Feature Article - February 2004
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In the Swim

The Best Strategies for Aquatic Center Peak Performance

By Kim Tobin


Another key to helping decrease drowning accidents is water quality.

"Having clear water is absolutely critical so lifeguards can do their job," Schwartz says. "The right-sized filters, pump systems, good recirculation and gutter systems are crucial to making that all work. It's also a problem when paint coating dissolves and clouds the water. It can settle out overnight, but when people are in the pool using it, they can stir it up and decrease visibility. Most of the time, the right way to do it is not painting over the coating that exists but to drain the pool, take the bad coating off and put good coating on, for safety's sake."

In addition to clear water, swimmers need to see clear, defined depth markings and the unit in which the depth is measured, as well as pool bottom lines to help them better judge a pool's depth.

Diving clearances are another focal point when it comes to safety. While there are no universal standards, many states have their own regulations, as well as organizations that have developed their own standards. It's a matter of research and due diligence to arrive at the right answer for a facility's standards. Often, diving competence and the type of facility will also be a factor.

"In recreational facilities, clearances need to be deeper than competitive swimming facilities' standards because competitive swimmers and divers are trained and coached," Schwartz says. "The injury profile is of someone who hasn't been at a pool before, who is generally enjoying themselves too much and showing off."

It's crucial to stay current with local regulations and what a state allows as well.

"There should be no diving, no matter how deep, unless a depth is recognized and accepted by your state health department," Mittelstaedt adds. "The manager needs to find out what's appropriate in the areas in accordance with the governing jurisdiction."

Also on the competitive swimming side, pools may be constructed to accommodate starting blocks at the shallow end of the pool, which can be exceedingly dangerous for a non-trained diver. Dive standards from several national and many high-school interscholastic associations recently changed, moving from a 3.5-foot standard to an 8-foot-depth recommendation.

In many instances, facility managers have responded by moving blocks from their shallow ends to their deep ends. It should not be a permanent solution, however. In older pools, the deep end may not even be deep enough for diving boards. Costs can move up if timing systems, diving boards or other structural changes outside of the pool need to be upgraded along with moving the blocks.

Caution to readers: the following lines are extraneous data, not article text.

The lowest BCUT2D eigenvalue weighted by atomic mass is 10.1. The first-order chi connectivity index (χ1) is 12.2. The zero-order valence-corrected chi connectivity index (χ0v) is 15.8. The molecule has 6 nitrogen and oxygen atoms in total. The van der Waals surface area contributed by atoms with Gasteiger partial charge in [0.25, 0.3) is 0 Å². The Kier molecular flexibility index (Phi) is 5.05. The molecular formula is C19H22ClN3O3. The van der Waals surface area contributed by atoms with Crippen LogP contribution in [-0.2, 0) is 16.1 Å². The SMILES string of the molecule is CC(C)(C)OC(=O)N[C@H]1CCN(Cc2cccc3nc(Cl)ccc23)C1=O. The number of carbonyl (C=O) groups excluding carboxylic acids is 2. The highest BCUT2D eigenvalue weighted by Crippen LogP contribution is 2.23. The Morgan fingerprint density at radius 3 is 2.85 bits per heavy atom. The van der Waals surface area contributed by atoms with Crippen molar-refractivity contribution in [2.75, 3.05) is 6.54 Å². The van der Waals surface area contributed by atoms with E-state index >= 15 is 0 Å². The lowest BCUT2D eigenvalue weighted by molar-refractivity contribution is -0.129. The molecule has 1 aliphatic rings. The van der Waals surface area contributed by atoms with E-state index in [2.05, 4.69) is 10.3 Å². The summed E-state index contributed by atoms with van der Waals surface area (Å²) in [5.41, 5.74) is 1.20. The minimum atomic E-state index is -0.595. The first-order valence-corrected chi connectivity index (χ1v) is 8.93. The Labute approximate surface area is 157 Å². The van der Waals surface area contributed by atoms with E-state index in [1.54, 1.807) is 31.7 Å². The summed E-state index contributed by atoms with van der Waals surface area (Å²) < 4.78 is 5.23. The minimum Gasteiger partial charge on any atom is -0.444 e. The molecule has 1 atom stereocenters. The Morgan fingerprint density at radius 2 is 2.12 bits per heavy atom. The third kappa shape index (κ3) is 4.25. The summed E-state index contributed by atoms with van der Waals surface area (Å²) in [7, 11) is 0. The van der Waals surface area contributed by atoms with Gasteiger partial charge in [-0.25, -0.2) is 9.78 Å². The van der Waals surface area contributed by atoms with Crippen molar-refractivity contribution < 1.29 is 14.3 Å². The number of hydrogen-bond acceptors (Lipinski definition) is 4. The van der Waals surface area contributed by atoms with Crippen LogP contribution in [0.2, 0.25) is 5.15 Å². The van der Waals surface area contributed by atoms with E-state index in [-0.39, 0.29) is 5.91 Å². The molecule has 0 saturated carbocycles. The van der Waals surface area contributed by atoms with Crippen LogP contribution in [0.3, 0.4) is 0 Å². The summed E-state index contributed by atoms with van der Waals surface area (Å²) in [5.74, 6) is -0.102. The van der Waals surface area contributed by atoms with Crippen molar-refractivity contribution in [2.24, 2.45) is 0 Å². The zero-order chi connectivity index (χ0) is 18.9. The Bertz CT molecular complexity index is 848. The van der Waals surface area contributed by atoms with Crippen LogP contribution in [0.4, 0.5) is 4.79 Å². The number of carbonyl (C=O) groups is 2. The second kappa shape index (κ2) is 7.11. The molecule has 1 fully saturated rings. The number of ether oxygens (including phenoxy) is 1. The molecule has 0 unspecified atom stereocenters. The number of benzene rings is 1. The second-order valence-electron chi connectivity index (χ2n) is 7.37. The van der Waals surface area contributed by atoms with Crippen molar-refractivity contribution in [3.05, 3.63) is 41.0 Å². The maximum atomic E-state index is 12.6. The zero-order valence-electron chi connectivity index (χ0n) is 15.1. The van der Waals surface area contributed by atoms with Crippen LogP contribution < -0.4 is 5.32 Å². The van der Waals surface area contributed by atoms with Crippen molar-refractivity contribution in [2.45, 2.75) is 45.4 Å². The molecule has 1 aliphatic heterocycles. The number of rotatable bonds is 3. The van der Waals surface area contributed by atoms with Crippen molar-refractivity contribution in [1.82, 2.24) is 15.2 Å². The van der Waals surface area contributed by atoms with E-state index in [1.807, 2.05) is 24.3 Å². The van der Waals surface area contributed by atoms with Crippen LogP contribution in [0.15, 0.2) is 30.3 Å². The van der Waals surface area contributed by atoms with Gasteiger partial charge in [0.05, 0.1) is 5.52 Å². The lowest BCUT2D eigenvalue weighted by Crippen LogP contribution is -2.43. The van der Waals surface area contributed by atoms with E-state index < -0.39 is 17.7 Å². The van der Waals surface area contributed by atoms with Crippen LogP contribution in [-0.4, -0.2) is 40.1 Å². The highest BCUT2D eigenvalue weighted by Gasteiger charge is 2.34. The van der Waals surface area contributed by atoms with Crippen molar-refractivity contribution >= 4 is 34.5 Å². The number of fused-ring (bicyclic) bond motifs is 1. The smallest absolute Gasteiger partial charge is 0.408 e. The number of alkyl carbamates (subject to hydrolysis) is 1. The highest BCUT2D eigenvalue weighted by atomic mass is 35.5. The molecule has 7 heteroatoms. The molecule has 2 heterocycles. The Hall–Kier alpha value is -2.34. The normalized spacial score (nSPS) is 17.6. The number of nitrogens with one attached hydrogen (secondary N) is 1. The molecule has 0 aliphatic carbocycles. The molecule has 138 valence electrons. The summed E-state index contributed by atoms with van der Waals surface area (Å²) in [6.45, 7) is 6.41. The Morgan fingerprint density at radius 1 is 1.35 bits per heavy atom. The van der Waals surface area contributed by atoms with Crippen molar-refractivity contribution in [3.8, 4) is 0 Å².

"Moving dive blocks are only an interim measure until a new pool is built or the program is eliminated," Mittelstaedt says.

Other industry experts say part of the issue surrounding diving dangers lies in teaching correct diving techniques.

"The Red Cross recommends not teaching diving unless a facility has nine feet of water," says Robert Clayton, Ed.D., president of Aquatic Partners, a risk management consulting and education firm in Ft. Collins, Colo. "It's a great idea, but most pools don't have that depth. So, people then take out their diving boards. That doesn't solve the problem because people will still dive. If we don't teach people to dive correctly, we're still going to have the accidents."

Clayton explains that the answer to improving diving techniques lies in what happens after a swimmer hits the water. Keeping your arms out in front of the head, or "steering up" as the technique is called, can help lessen injury potential.

"People go under water, and as soon as they hit the water, they pull their hands back," he says. "It exposes their heads and leaves them vulnerable to injury. Anywhere diving is allowed, you'll find that about 75 percent of people dive that way. The safer way is to teach you to keep your hands straight out in front of you, over your ears, until you start your ascent. In the pools I'd run, I'd permit diving only if it was done that way."

In addition to drowning and diving, the mix of water and electricity at pools is another potentially deadly hazard that warrants key precautions.

"Electrocution is still a huge concern," Schwartz says. To combat it, he recommends the use of low voltage lights, UL-listed fixtures and correct bonding procedures.

Bonding (which is the connecting of all metal parts in a pool facility to a common copper wire buried in the ground, that is in turn connected to reinforcing steel in a structure) is essential, according to Schwartz. It reduces voltage gradience throughout the facility, which reduces the risk of being shocked.

"At any aquatic facility, there are a lot of metal parts people touch," Schwartz says. "Everything needs to be connected to a bonding system to keep it safe. Some facilities can become lax and not pay as much attention to doing it properly (especially if repair work is being done or during the construction phase), but it's crucial to safety."